This is a very handy overview of some of the thinking behind emotion and its use in marketing. It does a good job of covering the basics.

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Infographic: Six psychological theories of social commerce | MyCustomer

Infographic: Six psychological theories of social commerce | MyCustomer | Consumer Behavior in Digital Environments | Scoop.it

How do you use the psychology of shopping to optimise your social commerce?

 

Psychologists have defined six universal heuristics (mental rules of thumb) that are evident in shoppers.

 

This infographic by social commerce experts TabJuice reveals how consumers make their purchase decisions, and how retailers can use this information to optimise their social commerce. (click to enlarge)

Russ Merz, Ph.D.'s insight:

How do you make purchase decisions?

 

Here are an interesting set of shopping decision-making approaches.

 

Do you use all of these approaches or only some?

What shopping conditions best determine their use?

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Ken Schneider's curator insight, May 12, 8:15 PM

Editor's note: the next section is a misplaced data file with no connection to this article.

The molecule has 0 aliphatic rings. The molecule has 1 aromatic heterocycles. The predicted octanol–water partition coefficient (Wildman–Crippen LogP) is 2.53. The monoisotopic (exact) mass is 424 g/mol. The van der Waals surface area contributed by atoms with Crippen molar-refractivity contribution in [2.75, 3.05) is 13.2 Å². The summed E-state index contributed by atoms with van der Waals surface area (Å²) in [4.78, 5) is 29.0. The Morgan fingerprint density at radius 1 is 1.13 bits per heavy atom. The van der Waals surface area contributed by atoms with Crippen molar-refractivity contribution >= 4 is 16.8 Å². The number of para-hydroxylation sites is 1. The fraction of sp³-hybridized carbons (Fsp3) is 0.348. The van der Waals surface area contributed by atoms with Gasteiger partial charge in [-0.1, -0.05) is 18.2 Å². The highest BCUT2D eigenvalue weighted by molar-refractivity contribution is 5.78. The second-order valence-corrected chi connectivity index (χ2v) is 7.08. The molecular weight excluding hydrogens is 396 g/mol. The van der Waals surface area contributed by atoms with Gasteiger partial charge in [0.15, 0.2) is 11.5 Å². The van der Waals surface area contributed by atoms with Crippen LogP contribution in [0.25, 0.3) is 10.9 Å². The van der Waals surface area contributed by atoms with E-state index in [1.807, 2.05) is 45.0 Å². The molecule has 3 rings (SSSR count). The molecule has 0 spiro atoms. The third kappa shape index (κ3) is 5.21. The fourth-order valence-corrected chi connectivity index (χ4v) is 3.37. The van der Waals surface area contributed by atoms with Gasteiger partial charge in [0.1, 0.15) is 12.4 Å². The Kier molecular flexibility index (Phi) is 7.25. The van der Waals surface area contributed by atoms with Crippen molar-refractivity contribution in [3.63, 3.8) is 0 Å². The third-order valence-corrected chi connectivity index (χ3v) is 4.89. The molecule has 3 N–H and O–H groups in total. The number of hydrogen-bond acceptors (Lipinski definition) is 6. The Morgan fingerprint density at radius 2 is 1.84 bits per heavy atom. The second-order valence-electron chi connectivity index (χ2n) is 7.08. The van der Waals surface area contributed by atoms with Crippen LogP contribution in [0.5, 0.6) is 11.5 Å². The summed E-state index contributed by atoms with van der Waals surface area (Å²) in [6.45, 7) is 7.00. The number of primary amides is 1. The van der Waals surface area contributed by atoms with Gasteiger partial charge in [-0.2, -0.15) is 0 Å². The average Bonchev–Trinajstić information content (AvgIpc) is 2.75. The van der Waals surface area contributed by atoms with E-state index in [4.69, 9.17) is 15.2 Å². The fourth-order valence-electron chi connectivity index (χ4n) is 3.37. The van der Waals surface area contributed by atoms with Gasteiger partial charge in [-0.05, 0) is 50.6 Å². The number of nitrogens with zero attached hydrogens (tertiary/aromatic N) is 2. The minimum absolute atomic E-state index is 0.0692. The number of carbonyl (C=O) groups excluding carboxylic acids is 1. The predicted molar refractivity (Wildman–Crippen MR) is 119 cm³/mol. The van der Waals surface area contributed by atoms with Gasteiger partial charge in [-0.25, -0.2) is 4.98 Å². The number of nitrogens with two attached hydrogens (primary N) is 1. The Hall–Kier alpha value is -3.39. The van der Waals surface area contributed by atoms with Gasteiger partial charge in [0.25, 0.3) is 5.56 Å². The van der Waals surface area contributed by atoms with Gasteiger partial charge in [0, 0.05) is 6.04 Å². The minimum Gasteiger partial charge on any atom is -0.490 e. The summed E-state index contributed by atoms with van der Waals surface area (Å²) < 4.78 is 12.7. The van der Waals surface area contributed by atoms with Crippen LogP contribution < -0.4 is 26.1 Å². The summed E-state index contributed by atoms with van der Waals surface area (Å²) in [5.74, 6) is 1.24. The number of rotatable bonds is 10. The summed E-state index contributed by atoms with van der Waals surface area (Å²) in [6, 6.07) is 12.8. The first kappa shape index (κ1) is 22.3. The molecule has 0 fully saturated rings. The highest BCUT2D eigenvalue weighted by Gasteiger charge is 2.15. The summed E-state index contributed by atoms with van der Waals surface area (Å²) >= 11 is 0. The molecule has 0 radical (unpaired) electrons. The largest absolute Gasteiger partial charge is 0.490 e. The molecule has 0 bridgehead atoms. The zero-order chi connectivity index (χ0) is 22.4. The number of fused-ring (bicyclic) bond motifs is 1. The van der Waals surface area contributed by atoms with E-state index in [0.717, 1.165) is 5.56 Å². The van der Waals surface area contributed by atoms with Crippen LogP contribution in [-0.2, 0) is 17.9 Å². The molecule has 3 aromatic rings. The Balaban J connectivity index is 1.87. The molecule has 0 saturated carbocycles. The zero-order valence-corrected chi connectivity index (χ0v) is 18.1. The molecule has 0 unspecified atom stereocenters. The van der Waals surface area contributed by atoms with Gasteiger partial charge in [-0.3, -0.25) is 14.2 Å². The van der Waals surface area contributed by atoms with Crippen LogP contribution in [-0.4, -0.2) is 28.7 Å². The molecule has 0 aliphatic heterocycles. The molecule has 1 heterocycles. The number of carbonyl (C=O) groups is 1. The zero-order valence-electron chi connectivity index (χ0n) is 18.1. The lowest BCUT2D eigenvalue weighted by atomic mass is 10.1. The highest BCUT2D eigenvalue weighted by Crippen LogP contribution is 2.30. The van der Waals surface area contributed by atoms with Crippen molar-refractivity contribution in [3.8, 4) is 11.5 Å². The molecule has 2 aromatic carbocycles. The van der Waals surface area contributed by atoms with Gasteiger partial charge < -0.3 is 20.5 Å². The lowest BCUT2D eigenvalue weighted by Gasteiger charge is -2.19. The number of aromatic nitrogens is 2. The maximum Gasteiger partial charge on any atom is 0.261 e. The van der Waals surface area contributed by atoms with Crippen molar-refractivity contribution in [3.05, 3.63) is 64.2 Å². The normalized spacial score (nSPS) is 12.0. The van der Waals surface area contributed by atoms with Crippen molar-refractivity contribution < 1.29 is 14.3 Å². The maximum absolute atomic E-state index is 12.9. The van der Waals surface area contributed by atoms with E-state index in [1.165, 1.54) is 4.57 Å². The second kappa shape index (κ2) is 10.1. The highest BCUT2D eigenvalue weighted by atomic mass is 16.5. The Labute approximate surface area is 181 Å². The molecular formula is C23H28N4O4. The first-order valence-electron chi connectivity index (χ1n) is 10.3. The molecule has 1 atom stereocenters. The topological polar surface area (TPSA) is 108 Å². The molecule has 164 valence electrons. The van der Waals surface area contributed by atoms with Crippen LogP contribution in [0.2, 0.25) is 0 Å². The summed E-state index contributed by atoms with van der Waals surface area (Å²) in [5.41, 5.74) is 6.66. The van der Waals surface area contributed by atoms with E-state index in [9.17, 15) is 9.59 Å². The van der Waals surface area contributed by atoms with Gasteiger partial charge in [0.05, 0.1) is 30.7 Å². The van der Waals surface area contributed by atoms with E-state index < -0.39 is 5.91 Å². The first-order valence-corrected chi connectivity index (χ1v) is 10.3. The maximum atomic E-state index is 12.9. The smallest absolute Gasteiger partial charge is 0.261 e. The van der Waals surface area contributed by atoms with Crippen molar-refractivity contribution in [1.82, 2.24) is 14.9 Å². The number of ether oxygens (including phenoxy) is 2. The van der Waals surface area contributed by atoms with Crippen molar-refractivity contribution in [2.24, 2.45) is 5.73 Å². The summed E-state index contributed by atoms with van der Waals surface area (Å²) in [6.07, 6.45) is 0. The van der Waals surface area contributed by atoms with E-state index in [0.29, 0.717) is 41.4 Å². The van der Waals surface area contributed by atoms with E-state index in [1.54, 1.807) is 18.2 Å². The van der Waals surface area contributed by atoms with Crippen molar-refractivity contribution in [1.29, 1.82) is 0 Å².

Don't You Just Love Science! ... shows that despite technology deep down we're still a troop of social apes. #bonobosnotchimps

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Women, Men and the Future of Science

Women, Men and the Future of Science | Consumer Behavior in Digital Environments | Scoop.it

Overall, men have a more positive outlook than women have when it comes to the impact of future technological and scientific developments. But there are some nuances when you drill down to specifics - like women and men's attitudes on lab-grown meat, wearable technologies and brain implants.

Russ Merz, Ph.D.'s insight:

An interesting read of recent findings reported by Pew Research comparing the attitudes and orientations of men and women toward technological change.